1. In this paper the effects of vertical and superior frontal lobe removal are considered in relation to touch learning and discussed in the light of findings from visual experiments.

2. Removal of the vertical and/or the median superior frontal lobe slows touch learning. The operated animals take nearly twice as many trials as controls to learn a simple tactile discrimination. Their performance is more variable than that of controls.

3. Removal of these parts increases the number, but does not alter the sign of errors made. Removal of the median superior frontal does not appear to add to the effect of removing the vertical lobe.

4. The pattern of errors made by controls and experimental animals is similar within groups of massed trials given in the course of training.

5. Once trained to a given standard of accuracy (75 or 85% correct responses) the operated animals remember for as long as controls. Retention tests show little difference in performance 5 and 10 days after the end of training; the difference between controls and experimentals cannot be attributed to more rapid forgetting by the latter.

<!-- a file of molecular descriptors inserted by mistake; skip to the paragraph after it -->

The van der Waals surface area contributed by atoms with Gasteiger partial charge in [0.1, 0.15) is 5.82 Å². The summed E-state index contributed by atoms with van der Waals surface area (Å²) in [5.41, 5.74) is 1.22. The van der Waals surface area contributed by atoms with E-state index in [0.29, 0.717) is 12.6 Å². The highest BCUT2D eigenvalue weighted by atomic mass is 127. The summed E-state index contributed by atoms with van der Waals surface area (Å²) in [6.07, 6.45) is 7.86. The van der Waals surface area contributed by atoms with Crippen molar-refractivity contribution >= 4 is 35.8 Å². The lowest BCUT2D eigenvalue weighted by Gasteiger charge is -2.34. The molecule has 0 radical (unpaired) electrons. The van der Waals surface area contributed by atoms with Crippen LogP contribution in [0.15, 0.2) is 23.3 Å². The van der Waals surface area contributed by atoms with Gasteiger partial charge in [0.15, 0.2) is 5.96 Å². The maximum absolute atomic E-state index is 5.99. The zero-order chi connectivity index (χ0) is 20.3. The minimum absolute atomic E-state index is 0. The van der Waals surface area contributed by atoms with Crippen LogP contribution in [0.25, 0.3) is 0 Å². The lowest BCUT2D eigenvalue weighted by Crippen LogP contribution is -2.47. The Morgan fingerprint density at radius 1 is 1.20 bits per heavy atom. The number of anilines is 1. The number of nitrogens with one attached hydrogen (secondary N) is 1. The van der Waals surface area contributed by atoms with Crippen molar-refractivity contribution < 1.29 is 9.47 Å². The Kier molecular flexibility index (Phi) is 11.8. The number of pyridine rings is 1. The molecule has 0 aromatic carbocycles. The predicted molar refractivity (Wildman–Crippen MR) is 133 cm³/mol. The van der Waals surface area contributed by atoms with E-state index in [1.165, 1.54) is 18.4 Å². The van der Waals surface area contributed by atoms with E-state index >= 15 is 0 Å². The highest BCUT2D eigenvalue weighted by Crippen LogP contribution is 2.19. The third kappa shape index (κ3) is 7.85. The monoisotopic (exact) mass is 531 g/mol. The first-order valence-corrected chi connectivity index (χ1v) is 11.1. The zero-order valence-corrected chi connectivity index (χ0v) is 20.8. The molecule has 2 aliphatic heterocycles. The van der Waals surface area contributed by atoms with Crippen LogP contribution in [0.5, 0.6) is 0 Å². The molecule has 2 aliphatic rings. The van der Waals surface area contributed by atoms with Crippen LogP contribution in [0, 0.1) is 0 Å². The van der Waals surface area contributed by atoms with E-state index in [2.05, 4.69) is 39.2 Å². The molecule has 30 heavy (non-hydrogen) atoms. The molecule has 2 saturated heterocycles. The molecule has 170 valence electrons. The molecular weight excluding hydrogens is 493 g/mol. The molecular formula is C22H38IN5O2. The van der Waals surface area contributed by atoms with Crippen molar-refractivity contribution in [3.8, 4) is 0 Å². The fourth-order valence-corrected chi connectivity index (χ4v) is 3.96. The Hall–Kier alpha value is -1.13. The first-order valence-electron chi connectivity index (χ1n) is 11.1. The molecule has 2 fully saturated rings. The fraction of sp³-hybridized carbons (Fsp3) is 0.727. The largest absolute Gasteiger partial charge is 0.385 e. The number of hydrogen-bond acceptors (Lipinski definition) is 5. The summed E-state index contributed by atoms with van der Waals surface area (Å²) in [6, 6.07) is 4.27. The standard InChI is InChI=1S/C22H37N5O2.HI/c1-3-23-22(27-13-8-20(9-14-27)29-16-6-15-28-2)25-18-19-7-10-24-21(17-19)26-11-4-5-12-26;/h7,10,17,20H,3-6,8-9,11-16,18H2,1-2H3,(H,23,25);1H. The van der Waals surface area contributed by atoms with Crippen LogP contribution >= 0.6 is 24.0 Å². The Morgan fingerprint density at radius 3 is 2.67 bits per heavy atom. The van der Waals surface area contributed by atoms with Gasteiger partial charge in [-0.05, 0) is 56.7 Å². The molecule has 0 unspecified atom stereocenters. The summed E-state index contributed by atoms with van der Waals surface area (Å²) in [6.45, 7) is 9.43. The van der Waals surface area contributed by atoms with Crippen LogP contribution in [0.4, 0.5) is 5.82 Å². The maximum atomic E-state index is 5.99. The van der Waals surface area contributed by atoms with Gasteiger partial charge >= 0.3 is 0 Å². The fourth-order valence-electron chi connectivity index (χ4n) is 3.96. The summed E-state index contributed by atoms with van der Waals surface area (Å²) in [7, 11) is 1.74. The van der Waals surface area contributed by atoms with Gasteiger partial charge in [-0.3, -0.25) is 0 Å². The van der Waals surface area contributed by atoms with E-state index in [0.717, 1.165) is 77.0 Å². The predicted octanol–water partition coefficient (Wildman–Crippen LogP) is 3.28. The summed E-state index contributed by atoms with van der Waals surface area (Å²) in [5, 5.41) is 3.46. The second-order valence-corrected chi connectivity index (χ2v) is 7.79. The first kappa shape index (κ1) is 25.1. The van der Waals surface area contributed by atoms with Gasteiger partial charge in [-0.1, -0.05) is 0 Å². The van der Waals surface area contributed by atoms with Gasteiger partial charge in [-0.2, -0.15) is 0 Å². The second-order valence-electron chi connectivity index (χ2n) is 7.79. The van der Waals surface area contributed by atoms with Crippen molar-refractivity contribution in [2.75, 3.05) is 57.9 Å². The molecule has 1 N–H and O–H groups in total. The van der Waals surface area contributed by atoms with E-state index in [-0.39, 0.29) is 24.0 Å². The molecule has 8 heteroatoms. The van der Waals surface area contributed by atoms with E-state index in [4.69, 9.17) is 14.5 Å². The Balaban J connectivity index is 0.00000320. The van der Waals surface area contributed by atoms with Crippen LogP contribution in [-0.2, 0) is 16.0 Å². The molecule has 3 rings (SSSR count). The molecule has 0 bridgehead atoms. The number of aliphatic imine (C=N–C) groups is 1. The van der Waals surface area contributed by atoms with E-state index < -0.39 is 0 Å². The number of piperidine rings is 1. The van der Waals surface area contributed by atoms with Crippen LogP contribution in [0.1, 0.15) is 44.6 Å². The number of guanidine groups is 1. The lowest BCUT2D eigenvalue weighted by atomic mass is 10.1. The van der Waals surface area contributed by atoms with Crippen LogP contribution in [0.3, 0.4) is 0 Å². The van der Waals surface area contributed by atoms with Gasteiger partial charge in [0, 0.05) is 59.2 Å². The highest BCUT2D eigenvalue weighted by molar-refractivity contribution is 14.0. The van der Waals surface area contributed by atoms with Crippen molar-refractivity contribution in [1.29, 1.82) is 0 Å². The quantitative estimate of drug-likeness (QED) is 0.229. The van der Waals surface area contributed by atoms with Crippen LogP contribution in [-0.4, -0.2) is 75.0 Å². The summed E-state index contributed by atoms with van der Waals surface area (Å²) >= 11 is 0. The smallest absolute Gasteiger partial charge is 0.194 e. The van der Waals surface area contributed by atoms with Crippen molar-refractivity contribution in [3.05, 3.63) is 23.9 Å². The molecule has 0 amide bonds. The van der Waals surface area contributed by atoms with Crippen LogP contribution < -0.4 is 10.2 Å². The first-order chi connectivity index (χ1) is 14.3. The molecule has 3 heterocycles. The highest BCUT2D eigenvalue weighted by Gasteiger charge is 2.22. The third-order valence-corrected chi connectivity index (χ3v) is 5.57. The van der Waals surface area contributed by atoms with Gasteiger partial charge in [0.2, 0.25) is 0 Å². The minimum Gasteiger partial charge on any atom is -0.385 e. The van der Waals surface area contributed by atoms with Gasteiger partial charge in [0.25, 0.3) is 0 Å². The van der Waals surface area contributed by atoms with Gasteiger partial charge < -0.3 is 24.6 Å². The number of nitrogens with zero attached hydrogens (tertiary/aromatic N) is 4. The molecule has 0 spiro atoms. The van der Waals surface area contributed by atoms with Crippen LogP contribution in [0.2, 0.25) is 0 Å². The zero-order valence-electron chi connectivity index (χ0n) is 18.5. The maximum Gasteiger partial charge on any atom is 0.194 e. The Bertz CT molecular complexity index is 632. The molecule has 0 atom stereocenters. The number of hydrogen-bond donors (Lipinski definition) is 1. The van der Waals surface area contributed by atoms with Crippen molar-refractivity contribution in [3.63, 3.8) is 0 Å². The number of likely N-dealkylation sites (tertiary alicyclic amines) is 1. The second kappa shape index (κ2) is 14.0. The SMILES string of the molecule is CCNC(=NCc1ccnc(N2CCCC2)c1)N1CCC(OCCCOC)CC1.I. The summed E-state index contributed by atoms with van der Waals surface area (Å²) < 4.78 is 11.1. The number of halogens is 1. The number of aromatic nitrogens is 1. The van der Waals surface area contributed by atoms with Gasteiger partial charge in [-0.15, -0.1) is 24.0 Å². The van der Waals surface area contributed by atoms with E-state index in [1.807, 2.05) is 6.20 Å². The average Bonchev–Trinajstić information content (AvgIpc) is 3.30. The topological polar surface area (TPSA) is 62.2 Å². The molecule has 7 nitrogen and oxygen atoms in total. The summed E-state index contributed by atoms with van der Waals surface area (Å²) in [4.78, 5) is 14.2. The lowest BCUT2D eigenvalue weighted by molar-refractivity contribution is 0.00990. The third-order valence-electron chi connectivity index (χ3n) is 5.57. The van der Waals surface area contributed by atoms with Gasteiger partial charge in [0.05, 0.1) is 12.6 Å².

6. In experiments involving reversal of learned discriminations controls learn in fewer trials than experimentals.

7. Octopuses operated after training show an immediate decline in performance that can, to a considerable extent, be compensated by further training. The operations do not entirely remove the effects of past experience. Again, the effects are quantitative, not qualitative.

8. Octopuses with the vertical lobes removed take about six times as long as controls to examine and reject an unfamiliar object.

9. These results are considered in relation to (a) the effects of lesions to the inferior frontal and subfrontal lobes, which are anatomically similar to the superior frontal and vertical, and (b) current theories of the function of the vertical lobe in visual experiments.

10. It is concluded that the vertical lobe produces quantitative increases in the effects of experience on subsequent actions. It remains unestablished whether it does this by amplifying the effects of events taking place elsewhere in the central nervous system or by adding further units to a pool of neurones alterable by experience. The latter seems more probable in view of experiments on the anatomically similar sub-frontal lobe, where a minimal number of cells must be present if the animals are to learn at all.

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